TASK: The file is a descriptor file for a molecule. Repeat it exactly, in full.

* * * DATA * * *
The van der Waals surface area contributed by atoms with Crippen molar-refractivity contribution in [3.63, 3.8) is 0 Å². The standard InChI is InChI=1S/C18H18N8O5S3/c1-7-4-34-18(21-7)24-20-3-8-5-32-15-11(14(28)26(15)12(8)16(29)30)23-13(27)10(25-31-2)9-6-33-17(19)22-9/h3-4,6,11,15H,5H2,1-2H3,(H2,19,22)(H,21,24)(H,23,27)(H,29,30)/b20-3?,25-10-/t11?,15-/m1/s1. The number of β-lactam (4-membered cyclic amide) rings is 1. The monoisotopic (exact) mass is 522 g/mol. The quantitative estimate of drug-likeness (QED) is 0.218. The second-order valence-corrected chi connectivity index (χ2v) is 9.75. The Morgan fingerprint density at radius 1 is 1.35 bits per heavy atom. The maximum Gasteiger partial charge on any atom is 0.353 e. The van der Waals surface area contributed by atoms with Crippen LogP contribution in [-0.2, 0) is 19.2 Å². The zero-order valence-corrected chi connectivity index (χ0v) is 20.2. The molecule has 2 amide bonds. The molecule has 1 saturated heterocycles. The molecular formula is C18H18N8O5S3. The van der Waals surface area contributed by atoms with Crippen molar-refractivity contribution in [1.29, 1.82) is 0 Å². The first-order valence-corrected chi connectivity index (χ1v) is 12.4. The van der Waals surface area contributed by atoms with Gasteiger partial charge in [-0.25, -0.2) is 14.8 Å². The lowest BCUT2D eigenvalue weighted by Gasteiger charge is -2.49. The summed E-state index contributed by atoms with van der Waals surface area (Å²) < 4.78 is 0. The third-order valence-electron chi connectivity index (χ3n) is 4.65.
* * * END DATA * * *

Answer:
The van der Waals surface area contributed by atoms with Crippen molar-refractivity contribution in [3.63, 3.8) is 0 Å². The standard InChI is InChI=1S/C18H18N8O5S3/c1-7-4-34-18(21-7)24-20-3-8-5-32-15-11(14(28)26(15)12(8)16(29)30)23-13(27)10(25-31-2)9-6-33-17(19)22-9/h3-4,6,11,15H,5H2,1-2H3,(H2,19,22)(H,21,24)(H,23,27)(H,29,30)/b20-3?,25-10-/t11?,15-/m1/s1. The number of β-lactam (4-membered cyclic amide) rings is 1. The monoisotopic (exact) mass is 522 g/mol. The quantitative estimate of drug-likeness (QED) is 0.218. The second-order valence-corrected chi connectivity index (χ2v) is 9.75. The Morgan fingerprint density at radius 1 is 1.35 bits per heavy atom. The maximum Gasteiger partial charge on any atom is 0.353 e. The van der Waals surface area contributed by atoms with Crippen LogP contribution in [-0.2, 0) is 19.2 Å². The zero-order valence-corrected chi connectivity index (χ0v) is 20.2. The molecule has 2 amide bonds. The molecule has 1 saturated heterocycles. The molecular formula is C18H18N8O5S3. The van der Waals surface area contributed by atoms with Crippen molar-refractivity contribution in [1.29, 1.82) is 0 Å². The first-order valence-corrected chi connectivity index (χ1v) is 12.4. The van der Waals surface area contributed by atoms with Gasteiger partial charge in [-0.25, -0.2) is 14.8 Å². The lowest BCUT2D eigenvalue weighted by Gasteiger charge is -2.49. The summed E-state index contributed by atoms with van der Waals surface area (Å²) < 4.78 is 0. The third-order valence-electron chi connectivity index (χ3n) is 4.65.